Future of the Environment

A giant marine heatwave has descended on Alaska

A couple sit on the sand watching the sun set on the Pacific Ocean in Cardiff, California September 27, 2015.  REUTERS/Mike Blake - GF10000224609

This warming has an affect of more than 2.7°C in the waters off the coast of Washington state Image: REUTERS/Mike Blake

Sean Fleming
Senior Writer, Formative Content
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An area of unusually warm water is growing off the west coast of North America, stretching from Alaska and Canada to California.

It’s the second largest marine heatwave of its kind, according to the US National Oceanic and Atmospheric Administration (NOAA). The largest was in 2014: nicknamed “the Blob,” it covered an area from Mexico to Alaska.

The 2014 event was blamed for sparking warmer weather on land, depleting salmon food stocks and causing the sudden deaths of around 30 whales in the Pacific. Those deaths were most likely to have been brought on by the whales ingesting toxic algae, created by the warming ocean. Back then, temperatures in the water peaked at 3.9°C above average.

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Return of ‘the Blob’?

So far, this year’s “Blob” – officially known as the Northeast Pacific Marine Heatwave of 2019, or NEP19 – has had a warming effect of more than 2.7°C in the waters off the coast of Washington state.

Andrew Leising and Steven Bograd, research scientists at NOAA Fisheries’ Southwest Fisheries Science Center in California, are tracking and measuring the heatwave.

“Coastal upwelling of deep, cold water has kept the warm expanse mostly offshore, although it appears to have come ashore in Washington and could do so in other areas as upwelling wanes in the fall,” they say. “If atmospheric conditions persist and NEP19 moves into nearshore coastal waters, it is likely to have impacts on coastal ecosystems this fall.”

The enormous area covered by “the Blob” and its reincarnation, NEP19.
Image: NOAA

The NOAA believes the marine heatwave started when a ridge of high pressure weakened winds that would normally have cooled the surface temperature of the ocean. It says the size and scale of NEP19 could rival the 2014 Blob.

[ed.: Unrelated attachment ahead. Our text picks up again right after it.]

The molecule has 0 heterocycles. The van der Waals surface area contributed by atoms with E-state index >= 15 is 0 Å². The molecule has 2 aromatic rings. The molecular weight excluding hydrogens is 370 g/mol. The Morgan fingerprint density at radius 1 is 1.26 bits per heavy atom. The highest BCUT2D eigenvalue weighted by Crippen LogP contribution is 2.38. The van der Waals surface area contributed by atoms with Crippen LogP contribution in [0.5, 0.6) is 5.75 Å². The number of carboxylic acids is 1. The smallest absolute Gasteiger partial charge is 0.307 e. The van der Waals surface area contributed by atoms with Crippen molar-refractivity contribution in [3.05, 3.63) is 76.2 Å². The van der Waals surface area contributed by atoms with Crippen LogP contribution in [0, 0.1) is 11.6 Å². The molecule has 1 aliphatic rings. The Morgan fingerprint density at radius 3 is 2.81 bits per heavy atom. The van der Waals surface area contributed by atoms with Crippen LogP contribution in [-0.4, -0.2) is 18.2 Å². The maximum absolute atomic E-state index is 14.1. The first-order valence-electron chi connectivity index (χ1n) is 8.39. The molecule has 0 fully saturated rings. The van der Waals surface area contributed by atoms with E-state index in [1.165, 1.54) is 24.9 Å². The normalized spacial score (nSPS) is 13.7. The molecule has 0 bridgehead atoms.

The agency also highlights a pattern of warmer water that could indicate longer-term changes to the marine climate. It has identified a band of unusually warm high pressure stretching north to the Bering Sea and Alaska in recent years.

Real and present danger

“Given the magnitude of what we saw last time, we want to know if this evolves on a similar path,” says Chris Harvey, a research scientist at the NOAA’s Northwest Fisheries Science Center.

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Coastal waters are important marine ecosystems – feeding and breeding grounds for thousands of different animals. Their habitat is at risk of being damaged by NEP19, repeating what happened in 2014.

But the threat posed by warming oceans across the globe is even greater than that.

Approximately half of all our oxygen is generated by phytoplankton – tiny plant-like organisms that live in the ocean. They also consume carbon dioxide, transferring about 10 gigatonnes of carbon from the atmosphere deep into the ocean each year.

Anything that disrupts life for the phytoplankton could easily disrupt our lives too.

Warming seas are also believed to be responsible for coral bleaching, wiping out all life across entire reefs. Added to which, warming oceans can start to create a vicious cycle of associated problems – greater and more volatile storms, increased deoxygenation, and more.

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